Pericardial disease in small animals is relatively uncommon, but its presence may be life-threatening. More commonly seen in dogs than in cats, the clinical signs of pericardial disease in both species can be easily overlooked or mistaken for those of other disease processes. In patients with life-threatening pericardial effusion, which has led to cardiac tamponade, it is important for you to rapidly identify and treat the elevated intrapericardial pressure. In this article, we discuss pericardial disease in dogs and cats, with a special emphasis on its diagnosis and treatment.
(Illustration by Paul Petersen)
DISEASE OVERVIEW AND CAUSES
The pericardium of dogs and cats is normally a paper-thin, translucent membrane attached at the heart base. This membrane provides the heart with a sac-like protective compartment. The normal pericardial sac contains 2 to 10 ml of clear, thin, serous fluid that acts primarily as a lubricant.1 Pericardial effusion is defined as an abnormal accumulation of fluid in the pericardial sac. If the intrapericardial pressure exceeds the pressure within the right atrium, cardiac tamponade—acute compression of the heart and impairment of ventricular filling due to increased intrapericardial pressure—may develop (Figure 1).2 When pericardial effusion is present, administering a diuretic such as furosemide will worsen the patient's cardiac output by reducing cardiac preload. Physically removing clinically significant effusions from the pericardial or pleural space as soon as possible is vital for the patient's health. In general, diuretic therapy should not be used to remove significant body cavity fluid accumulation.
Pericardial effusion can be caused by either congenital or acquired disease. The most common etiologies are listed below in decreasing order of frequency.
1. A long-axis echocardiogram obtained from the right parasternal window in a dog. Note the marked pericardial effusion (PE) and collapse of the right atrium (RA) due to increased intrapericardial pressure. Decreased RA filling leads to reduced right ventricular (RV) filling and diminished cardiac output.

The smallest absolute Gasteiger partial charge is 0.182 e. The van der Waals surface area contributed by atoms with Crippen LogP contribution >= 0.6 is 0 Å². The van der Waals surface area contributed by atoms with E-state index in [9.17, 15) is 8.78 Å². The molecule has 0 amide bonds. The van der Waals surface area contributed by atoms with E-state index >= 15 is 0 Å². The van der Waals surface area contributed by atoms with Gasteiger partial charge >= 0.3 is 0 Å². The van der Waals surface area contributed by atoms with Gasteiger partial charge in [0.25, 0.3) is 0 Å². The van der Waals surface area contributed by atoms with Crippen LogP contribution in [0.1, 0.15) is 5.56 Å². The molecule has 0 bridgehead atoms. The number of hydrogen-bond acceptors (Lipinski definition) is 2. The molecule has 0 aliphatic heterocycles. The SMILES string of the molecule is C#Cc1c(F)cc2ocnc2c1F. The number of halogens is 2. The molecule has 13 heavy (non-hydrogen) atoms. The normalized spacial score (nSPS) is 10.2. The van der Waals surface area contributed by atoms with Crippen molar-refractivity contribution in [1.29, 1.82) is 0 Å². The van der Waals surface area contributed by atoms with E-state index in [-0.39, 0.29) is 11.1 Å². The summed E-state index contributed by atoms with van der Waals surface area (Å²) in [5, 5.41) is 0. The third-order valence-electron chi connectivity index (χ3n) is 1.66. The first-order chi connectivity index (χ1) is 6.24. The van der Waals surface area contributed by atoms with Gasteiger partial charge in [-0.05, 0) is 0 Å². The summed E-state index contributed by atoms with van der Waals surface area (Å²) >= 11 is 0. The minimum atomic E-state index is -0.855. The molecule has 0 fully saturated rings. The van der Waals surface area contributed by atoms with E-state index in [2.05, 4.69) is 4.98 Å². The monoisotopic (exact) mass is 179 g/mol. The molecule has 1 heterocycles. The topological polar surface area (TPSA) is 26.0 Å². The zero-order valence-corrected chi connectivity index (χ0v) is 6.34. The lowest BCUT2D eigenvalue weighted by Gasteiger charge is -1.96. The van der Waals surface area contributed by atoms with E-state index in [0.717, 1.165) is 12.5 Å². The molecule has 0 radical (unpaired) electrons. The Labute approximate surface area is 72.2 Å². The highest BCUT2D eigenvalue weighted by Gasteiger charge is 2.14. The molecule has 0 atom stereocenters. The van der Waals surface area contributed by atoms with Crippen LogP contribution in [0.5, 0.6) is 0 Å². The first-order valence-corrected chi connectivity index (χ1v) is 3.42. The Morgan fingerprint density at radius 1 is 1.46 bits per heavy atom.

Cardiac neoplasia is extremely rare in cats, with lymphoma being the most common diagnosis.3 Although cardiac neoplasia in dogs is also rare, one survey of the Veterinary Medical Database reports that 0.19% of all canine tumors are cardiac, and these tumors are the most common cause of pericardial effusion in dogs.4 Hemangiosarcoma and aortic body tumors (e.g. chemodectoma) are the two most common types of tumors leading to pericardial effusion in dogs, followed by mesothelioma.4 Hemangiosarcoma is by far the most common.4
Prognosis depends on the type of tumor. Hemangiosarcomas have much more aggressive biology than aortic tumors or mesotheliomas and are likely to metastasize. Patients' mean survival time is one to three months without chemotherapy.4 Because these tumors tend to effuse more rapidly, in our experience, palliative pericardiectomy is not usually recommended for hemangiosarcoma because the risk of severe and fatal intrathoracic hemorrhage is significant.
However, in patients with aortic body tumors or mesotheliomas, tumors that effuse more slowly than do hemangiosarcomas, pericardiectomy is often palliative, allowing the fluid to be absorbed through the pleural surface and, thus, preventing the development of cardiac tamponade. Aortic body tumors are located on or surrounding the aortic arch and originate from the chemoreceptors that regulate cardiac function. These tumors are seen more commonly in brachycephalic breeds. They are typically nonresectable but slow growing and unlikely to metastasize.5 If marked pericardial effusion arises with these tumors, pericardiectomy can be palliative. In fact, one study showed that dogs with aortic body tumors treated by pericardiectomy at the time of biopsy had a median survival of 730 days, as compared with 42 days in dogs not treated with pericardiectomy.6 However, in some patients, tumor effusion is minimal and the procedure is never indicated.